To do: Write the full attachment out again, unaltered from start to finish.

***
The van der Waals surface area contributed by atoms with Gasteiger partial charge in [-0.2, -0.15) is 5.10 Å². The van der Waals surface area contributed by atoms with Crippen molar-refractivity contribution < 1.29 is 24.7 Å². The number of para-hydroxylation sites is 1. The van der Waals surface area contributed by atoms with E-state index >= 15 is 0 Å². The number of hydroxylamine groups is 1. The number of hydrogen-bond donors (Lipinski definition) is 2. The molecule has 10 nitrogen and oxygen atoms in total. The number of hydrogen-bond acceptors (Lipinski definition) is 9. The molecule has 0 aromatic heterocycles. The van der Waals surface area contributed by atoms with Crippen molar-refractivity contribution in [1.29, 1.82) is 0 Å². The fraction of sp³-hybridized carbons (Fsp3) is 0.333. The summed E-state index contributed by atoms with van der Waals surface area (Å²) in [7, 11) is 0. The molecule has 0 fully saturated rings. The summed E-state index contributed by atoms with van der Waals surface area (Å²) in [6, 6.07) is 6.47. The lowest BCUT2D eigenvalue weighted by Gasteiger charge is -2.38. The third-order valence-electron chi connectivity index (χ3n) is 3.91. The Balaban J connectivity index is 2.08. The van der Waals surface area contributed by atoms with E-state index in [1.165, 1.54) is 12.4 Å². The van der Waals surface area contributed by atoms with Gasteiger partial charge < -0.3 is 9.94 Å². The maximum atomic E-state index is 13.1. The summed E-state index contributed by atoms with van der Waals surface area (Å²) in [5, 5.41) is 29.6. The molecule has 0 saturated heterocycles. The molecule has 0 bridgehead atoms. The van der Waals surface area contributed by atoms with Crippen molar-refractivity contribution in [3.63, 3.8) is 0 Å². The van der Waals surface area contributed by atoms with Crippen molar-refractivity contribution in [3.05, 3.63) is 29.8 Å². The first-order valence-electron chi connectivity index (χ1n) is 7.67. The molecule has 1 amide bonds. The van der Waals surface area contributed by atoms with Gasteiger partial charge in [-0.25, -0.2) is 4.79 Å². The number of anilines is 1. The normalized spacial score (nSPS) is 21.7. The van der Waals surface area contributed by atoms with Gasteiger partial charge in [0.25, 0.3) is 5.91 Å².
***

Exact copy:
The van der Waals surface area contributed by atoms with Gasteiger partial charge in [-0.2, -0.15) is 5.10 Å². The van der Waals surface area contributed by atoms with Crippen molar-refractivity contribution < 1.29 is 24.7 Å². The number of para-hydroxylation sites is 1. The van der Waals surface area contributed by atoms with E-state index >= 15 is 0 Å². The number of hydroxylamine groups is 1. The number of hydrogen-bond donors (Lipinski definition) is 2. The molecule has 10 nitrogen and oxygen atoms in total. The number of hydrogen-bond acceptors (Lipinski definition) is 9. The molecule has 0 aromatic heterocycles. The van der Waals surface area contributed by atoms with Crippen molar-refractivity contribution in [1.29, 1.82) is 0 Å². The fraction of sp³-hybridized carbons (Fsp3) is 0.333. The summed E-state index contributed by atoms with van der Waals surface area (Å²) in [7, 11) is 0. The molecule has 0 fully saturated rings. The summed E-state index contributed by atoms with van der Waals surface area (Å²) in [6, 6.07) is 6.47. The lowest BCUT2D eigenvalue weighted by Gasteiger charge is -2.38. The third-order valence-electron chi connectivity index (χ3n) is 3.91. The Balaban J connectivity index is 2.08. The van der Waals surface area contributed by atoms with E-state index in [1.165, 1.54) is 12.4 Å². The van der Waals surface area contributed by atoms with Gasteiger partial charge < -0.3 is 9.94 Å². The maximum atomic E-state index is 13.1. The summed E-state index contributed by atoms with van der Waals surface area (Å²) in [5, 5.41) is 29.6. The molecule has 0 saturated heterocycles. The molecule has 0 bridgehead atoms. The van der Waals surface area contributed by atoms with Crippen molar-refractivity contribution in [3.63, 3.8) is 0 Å². The van der Waals surface area contributed by atoms with Crippen molar-refractivity contribution in [3.05, 3.63) is 29.8 Å². The first-order valence-electron chi connectivity index (χ1n) is 7.67. The molecule has 1 amide bonds. The van der Waals surface area contributed by atoms with Gasteiger partial charge in [-0.25, -0.2) is 4.79 Å². The number of anilines is 1. The normalized spacial score (nSPS) is 21.7. The van der Waals surface area contributed by atoms with Gasteiger partial charge in [0.25, 0.3) is 5.91 Å².